(20.) Ilse Costas, “Der Kampf um das Frauenstudium im internationalen Vergleich,” in Pionierinnen, Feministinnen, Karrierefrauen? Zur Geschichte des Frauenstudiums in Deutschland, ed. Anne Schl[ddot{u}]ter (Pfaffenweiler, 1992), pp. 115-43; idem, “Das Verh[ddot{a}]ltnis von Profession, Professionalisierung und Geschlecht in historisch vergleichender Perspektive,” in Profession und Geschlecht: [ddot{U}]ber die Marginalit[ddot{a}]t von Frauen in hochqualifizierten Berufen, ed. Angelika Wetterer (Frankfurt and New York, 1992), pp. 51-82; idem, “Der Zugang von Frauen zu akademischen Karrieren: Ein internationaler [ddot{U}]berlick,” in Bedrohlich gescheit: Ein Jahrhundert Frauen und Wissenschaft in Bayern, ed. Hiltrud H[ddot{a}]ntschel and Hadumod Bussmann (Munich 1997), pp. 15-34; and, most focused on law, idem, “Gesellschaftliche Umbr[ddot{u}]che und das Verh[ddot{a}]ltnis von Profession und Geschlecht: Die juristische Profession im deutsch-franz[ddot{o}]sischen Vergleich,” in Das soziale Konstruktion von Geschl echt in Professionalisierungsprozessen, ed. Angelika Wetterer (Frankfurt and New York, 1995), pp. 121-38.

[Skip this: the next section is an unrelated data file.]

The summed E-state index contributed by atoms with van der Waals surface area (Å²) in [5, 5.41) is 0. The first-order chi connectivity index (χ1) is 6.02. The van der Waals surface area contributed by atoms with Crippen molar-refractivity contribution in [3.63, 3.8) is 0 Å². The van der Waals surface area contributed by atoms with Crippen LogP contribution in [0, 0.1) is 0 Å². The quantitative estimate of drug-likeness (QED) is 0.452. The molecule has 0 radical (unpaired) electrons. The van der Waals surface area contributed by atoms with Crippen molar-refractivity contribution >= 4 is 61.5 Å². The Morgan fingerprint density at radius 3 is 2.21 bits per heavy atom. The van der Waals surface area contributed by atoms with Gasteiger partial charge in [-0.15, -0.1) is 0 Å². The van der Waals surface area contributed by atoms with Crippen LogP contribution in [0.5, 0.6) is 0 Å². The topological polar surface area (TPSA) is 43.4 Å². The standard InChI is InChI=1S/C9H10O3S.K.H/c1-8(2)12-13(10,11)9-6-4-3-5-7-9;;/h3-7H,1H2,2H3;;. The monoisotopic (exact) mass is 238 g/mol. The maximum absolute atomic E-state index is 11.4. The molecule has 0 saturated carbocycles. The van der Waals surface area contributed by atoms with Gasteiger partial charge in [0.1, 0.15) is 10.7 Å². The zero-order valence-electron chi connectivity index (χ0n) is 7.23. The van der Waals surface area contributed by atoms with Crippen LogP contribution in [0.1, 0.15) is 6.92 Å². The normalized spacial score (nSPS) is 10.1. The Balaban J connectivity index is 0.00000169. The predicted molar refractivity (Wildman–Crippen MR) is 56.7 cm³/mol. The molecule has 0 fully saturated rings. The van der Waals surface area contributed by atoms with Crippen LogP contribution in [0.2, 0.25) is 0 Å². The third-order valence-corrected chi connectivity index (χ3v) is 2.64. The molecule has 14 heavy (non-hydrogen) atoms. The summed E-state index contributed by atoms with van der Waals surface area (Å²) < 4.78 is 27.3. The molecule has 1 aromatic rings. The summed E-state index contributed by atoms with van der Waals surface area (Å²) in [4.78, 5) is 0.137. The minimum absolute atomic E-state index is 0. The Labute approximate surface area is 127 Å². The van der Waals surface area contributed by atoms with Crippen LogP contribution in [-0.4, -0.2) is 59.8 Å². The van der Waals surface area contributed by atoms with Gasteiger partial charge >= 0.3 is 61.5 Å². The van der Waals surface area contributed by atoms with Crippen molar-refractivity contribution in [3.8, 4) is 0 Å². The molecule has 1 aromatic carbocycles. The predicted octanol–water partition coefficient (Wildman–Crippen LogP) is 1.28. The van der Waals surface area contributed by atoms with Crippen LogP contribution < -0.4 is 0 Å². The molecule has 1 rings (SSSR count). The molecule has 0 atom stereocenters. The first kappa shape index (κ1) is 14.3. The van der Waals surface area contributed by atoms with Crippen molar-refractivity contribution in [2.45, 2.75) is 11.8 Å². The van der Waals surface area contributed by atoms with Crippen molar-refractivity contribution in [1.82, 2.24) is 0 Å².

(21.) The indispensable source for Po[ddot{e}]t’s case is Ferdinando Santoni-di Sio, La donna e l’avvocatura (Rome, 1884). A brief modern treatment can be found in Marino Raichich, “Liceo, universit[grave{a}], professioni: un percorso difficile,” in L’educazione delle donne: Scuole e modelli di vita femminile nell’Italia dell’Ottocento, ed. Simonetta Soldani (Milan, 1989), pp. 15 1-53. For the general context, see Maria Malatesta, ed., Society and the Professions in Italy, trans. Adrian Belton (Cambridge, 1995).

(22.) Algardi, La donna e la toga, p. 25. Emile de Laveleye refers to a woman receiving a degree in 1881 from Bologna, but I believe he refers to Poe[ddot{e}]t at Turin: “L’instruction sup[acute{e}]rieure des femmes,” in Essais et [acute{e}]tudes (3 vols.; Ghent and Paris, 1894), 2: 359.